Heritage for whom? conserving community spaces
National Trust for Canada and Society for the Study of Architecture in Canada
Summary of findings
This research session series, chaired by Giaimo Creative Director Stephanie Mah, explored the question of “heritage for whom?” through an understanding of how diverse community spaces across Canada have been created, renewed, evolved, conserved, or lost. How can community members and historians document the ephemeral use of architecture through sources like digital media, photography, oral histories, and personal archives? What case studies can provide models for communities seeking to preserve their spatial histories with few physical resources? This research aims to support grassroots community members in conserving and celebrating their cultural heritage by collecting a range of examples of programming, documentation, advocacy, and other case studies that use methods that extend beyond typical heritage conservation practices in Ontario, and sharing their lessons learned. It also looks to facilitate conversations within the industry and work towards more equitable and inclusive definitions of heritage conservation.
While the relationship between architecture and community are intrinsically intertwined, the built form of “community spaces” is not easily defined by any specific style, design, or building typology. Though there are many purpose-built community buildings across Canada, including community and recreation centres, performance venues, and town halls, many community spaces often evolve organically and informally from the community itself in a diverse range of buildings and landscapes – from strip malls to public parks. These spaces are then defined by the activities that take place, and, more specifically, the people who use, gather, and connect within them. In using the space, the community creates their own connection to the surrounding built environment, forming a relationship between the social and architectural. To this end, some community spaces receive protection through architectural conservation practices and processes across Canada that focus on preserving historic structures and buildings deemed to have heritage value. However, through this same process, many community spaces are excluded, with no way to ensure the conservation of the intangible and social elements such as the cultural value, use, and programming, and more broadly placekeeping, stewardship, and accessibility.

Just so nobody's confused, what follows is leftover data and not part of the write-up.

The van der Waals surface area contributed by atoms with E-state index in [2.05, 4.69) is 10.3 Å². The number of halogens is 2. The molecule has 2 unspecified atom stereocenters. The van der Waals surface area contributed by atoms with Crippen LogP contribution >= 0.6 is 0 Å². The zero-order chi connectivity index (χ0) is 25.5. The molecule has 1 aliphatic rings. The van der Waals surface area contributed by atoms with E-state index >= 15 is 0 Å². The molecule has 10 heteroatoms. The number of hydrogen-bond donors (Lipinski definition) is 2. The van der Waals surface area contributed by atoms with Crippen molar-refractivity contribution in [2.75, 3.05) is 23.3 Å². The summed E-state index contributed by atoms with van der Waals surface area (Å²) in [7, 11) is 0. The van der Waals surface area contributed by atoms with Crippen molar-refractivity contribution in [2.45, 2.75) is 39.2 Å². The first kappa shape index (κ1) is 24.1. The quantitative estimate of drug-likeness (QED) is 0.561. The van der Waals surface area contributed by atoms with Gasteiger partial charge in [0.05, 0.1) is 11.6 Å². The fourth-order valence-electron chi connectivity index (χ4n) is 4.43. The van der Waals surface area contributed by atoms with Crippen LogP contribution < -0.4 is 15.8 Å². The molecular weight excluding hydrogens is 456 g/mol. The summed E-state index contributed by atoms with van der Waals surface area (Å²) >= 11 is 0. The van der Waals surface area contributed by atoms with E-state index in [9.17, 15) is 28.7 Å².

The first iteration of this research session took place at the Society for the Study of Architecture in Canada 2022 Annual Conference in Montreal, the second at the National Trust for Canada and Canadian Association of Heritage 2022 Annual Conference in Toronto. Speakers and case studies included: